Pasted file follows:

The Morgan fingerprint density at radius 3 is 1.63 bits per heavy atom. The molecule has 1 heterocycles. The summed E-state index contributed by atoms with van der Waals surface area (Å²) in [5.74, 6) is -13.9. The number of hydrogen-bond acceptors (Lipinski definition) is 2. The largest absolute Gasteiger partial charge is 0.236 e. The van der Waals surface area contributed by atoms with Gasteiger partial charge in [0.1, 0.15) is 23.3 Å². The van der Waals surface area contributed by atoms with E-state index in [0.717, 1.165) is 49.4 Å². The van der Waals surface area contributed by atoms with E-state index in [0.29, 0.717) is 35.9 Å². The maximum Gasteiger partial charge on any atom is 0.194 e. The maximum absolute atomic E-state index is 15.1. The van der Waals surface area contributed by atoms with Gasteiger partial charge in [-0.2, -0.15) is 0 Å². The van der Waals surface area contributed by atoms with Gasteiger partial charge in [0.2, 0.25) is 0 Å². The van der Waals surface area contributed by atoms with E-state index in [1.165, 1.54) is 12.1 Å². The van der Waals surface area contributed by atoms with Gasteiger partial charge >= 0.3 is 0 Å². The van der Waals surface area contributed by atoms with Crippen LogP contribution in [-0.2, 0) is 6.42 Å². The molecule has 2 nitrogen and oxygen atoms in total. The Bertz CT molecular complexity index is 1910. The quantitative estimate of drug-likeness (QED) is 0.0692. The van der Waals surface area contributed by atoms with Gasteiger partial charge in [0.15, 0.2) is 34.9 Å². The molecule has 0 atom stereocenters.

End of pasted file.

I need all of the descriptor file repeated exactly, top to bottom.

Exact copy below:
The Morgan fingerprint density at radius 3 is 1.63 bits per heavy atom. The molecule has 1 heterocycles. The summed E-state index contributed by atoms with van der Waals surface area (Å²) in [5.74, 6) is -13.9. The number of hydrogen-bond acceptors (Lipinski definition) is 2. The largest absolute Gasteiger partial charge is 0.236 e. The van der Waals surface area contributed by atoms with Gasteiger partial charge in [0.1, 0.15) is 23.3 Å². The van der Waals surface area contributed by atoms with E-state index in [0.717, 1.165) is 49.4 Å². The van der Waals surface area contributed by atoms with E-state index in [0.29, 0.717) is 35.9 Å². The maximum Gasteiger partial charge on any atom is 0.194 e. The maximum absolute atomic E-state index is 15.1. The van der Waals surface area contributed by atoms with Gasteiger partial charge in [-0.2, -0.15) is 0 Å². The van der Waals surface area contributed by atoms with Gasteiger partial charge in [0.2, 0.25) is 0 Å². The van der Waals surface area contributed by atoms with E-state index in [1.165, 1.54) is 12.1 Å². The van der Waals surface area contributed by atoms with Gasteiger partial charge >= 0.3 is 0 Å². The van der Waals surface area contributed by atoms with Crippen LogP contribution in [-0.2, 0) is 6.42 Å². The molecule has 2 nitrogen and oxygen atoms in total. The Bertz CT molecular complexity index is 1910. The quantitative estimate of drug-likeness (QED) is 0.0692. The van der Waals surface area contributed by atoms with Gasteiger partial charge in [0.15, 0.2) is 34.9 Å². The molecule has 0 atom stereocenters.